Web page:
The European Haemophilia Consortium (EHC) is pleased to announce the publication of Barriers and challenges faced by women with congenital bleeding disorders in Europe: Results of a patient survey conducted by the European Haemophilia Consortium by EHC’s PARTNERS Consultant Declan Noone, EHC Steering Committee Member and Women’s Committee Head Naja Skow-Rasmussen,  University Medical Center Utrecht’s (UMC Utrecht) Dr. Karin P.M. van Galen, Michelle Lavin, Clinical Lead for coagulation haematology research at the Irish Centre for Vascular Biology at the Royal College of Surgeons in Ireland and Dr. Rezan A Kadir, Consultant Obstetrician and Gynaecologist with a subspecialty in Fetal Medicine at the Royal Free Hospital in London, UK, in Haemophilia Journal, the Official Journal of the World Federation of Hemophilia, the European Association for Haemophilia and Allied Disorders (EAHAD) and the Hemostasis & Thrombosis Research Society.

This timely and ground-breaking survey highlights the critical need for better education, improved diagnosis, access to treatment and psychosocial support for women with bleeding disorders. The publication is part of EHC’s continuing effort to reach and assist often neglected members of the bleeding disorders community. The publication also focuses attention on EHC’s upcoming May 24-26 First European Conference on Women and Bleeding Disorders in Frankfurt, Germany.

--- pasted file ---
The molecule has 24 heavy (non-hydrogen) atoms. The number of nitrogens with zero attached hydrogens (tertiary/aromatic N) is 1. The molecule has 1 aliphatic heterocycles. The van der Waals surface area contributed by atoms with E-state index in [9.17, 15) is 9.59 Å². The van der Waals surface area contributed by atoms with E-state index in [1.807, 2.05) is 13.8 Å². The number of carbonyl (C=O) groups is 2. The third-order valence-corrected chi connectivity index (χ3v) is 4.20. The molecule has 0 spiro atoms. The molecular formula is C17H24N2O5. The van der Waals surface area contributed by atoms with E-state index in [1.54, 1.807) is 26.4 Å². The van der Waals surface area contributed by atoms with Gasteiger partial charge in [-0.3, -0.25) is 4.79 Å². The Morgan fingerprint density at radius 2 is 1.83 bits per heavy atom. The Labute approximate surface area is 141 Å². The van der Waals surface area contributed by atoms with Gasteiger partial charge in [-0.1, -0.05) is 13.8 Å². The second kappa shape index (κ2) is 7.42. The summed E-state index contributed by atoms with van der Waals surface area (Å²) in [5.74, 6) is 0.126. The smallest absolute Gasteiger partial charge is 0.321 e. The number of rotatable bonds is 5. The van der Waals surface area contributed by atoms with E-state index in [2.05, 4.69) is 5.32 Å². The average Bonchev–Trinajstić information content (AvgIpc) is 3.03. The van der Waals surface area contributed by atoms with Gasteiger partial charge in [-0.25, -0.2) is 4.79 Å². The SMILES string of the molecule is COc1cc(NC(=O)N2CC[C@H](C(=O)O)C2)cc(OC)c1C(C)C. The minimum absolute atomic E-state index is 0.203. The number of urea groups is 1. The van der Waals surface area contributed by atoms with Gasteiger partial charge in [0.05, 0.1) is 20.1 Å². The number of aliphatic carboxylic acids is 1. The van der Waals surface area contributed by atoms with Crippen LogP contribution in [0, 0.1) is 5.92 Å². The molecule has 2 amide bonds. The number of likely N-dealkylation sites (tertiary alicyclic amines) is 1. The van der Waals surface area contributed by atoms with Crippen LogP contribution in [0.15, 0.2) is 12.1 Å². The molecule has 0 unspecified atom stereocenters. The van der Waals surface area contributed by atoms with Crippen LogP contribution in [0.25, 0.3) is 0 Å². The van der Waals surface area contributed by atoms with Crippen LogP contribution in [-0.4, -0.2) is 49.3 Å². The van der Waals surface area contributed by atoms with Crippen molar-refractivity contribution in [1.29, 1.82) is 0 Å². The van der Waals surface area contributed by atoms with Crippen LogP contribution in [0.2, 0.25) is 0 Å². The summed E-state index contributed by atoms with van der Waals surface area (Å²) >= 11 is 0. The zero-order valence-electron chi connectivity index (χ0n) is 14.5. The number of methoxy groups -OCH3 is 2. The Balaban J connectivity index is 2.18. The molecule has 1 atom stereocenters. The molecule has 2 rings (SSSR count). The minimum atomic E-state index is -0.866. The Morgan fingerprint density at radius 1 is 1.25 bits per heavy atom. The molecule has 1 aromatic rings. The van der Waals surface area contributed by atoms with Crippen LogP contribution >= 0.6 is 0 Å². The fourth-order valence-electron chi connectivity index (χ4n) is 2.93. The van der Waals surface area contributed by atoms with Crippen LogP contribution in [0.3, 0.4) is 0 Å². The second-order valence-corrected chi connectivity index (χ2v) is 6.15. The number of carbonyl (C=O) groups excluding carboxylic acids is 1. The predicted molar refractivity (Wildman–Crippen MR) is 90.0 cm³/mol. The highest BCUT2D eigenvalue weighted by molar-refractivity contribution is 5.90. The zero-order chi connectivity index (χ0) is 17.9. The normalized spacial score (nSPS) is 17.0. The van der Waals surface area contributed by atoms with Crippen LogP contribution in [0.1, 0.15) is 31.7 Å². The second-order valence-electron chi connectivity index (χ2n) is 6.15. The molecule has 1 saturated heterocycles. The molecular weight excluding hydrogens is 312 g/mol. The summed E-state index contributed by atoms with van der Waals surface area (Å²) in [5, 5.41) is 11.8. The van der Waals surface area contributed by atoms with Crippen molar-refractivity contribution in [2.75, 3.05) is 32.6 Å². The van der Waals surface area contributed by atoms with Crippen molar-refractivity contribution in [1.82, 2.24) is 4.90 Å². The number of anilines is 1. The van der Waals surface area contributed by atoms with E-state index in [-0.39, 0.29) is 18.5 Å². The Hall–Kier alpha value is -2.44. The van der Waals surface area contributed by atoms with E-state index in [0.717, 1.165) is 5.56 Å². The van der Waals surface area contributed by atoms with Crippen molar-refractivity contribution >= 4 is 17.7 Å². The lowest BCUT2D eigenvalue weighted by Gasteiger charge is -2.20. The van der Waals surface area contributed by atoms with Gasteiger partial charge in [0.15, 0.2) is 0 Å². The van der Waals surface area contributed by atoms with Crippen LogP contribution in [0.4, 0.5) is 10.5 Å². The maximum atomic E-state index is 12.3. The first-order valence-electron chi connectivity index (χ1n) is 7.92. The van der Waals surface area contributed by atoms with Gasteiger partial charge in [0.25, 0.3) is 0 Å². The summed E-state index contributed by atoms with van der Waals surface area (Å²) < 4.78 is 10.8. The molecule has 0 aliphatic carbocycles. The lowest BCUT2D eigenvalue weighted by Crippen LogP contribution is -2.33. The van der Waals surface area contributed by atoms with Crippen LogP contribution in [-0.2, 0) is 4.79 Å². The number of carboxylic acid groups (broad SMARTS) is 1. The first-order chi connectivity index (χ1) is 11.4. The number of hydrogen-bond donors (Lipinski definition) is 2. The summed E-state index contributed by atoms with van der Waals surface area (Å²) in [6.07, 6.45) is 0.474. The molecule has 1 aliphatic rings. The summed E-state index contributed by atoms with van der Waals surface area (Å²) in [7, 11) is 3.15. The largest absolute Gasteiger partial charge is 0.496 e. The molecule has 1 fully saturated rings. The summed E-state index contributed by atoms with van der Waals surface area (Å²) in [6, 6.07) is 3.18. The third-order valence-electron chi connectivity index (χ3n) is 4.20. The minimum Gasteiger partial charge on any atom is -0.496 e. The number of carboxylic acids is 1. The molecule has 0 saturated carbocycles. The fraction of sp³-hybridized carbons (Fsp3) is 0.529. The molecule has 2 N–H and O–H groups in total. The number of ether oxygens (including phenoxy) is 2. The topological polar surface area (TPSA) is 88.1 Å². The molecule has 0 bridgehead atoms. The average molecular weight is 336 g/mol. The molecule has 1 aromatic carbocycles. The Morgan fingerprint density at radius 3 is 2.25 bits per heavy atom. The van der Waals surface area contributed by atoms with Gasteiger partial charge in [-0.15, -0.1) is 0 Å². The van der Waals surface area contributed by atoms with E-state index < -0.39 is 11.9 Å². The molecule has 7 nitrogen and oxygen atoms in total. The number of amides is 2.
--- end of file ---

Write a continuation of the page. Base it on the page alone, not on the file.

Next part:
by Declan Noone,  Naja Skouw‐Rasmussen,  Michelle Lavin,  Karin P. M. van Galen,  Rezan A. Kadir

First published: 29 April 2019



Historically, issues faced by women with bleeding disorders (WBD) have been underestimated. While advances in genetic testing have resulted in improvements, significant challenges remain in the initial recognition of abnormal bleeding and referral of WBD.


The European Haemophilia Consortium (EHC) developed a questionnaire for WBD to provide insights into the barriers and challenges faced by WBD in Europe.


In total, 709 WBD responded to the survey from 32 countries, predominantly from western European countries (94%). A delay in ascertaining the diagnosis of a congenital bleeding disorders (CBD) remains, with a median age at diagnosis of 16 years. The presence of family history is strongly associated with a lower median age at diagnosis of 6 years. WBD reported significant disease impact on their day‐to‐day life, most evident for the rarer CBD. The bleeding symptom of biggest impact on daily life is heavy menstrual bleeding (HMB), reported by 55% of women. Importantly, 25% of WBD reports that their condition severely impacted their decision to have or has prevented them from having children. Respondents registered with Haemophilia Treatment Centres (HTC) are 2.2 times more likely to receive treatment compared to WBD in other hospital services.


Improved education for both patients and healthcare providers is essential to improve time to diagnosis, access to treatment and psychosocial supports for WBD in Europe.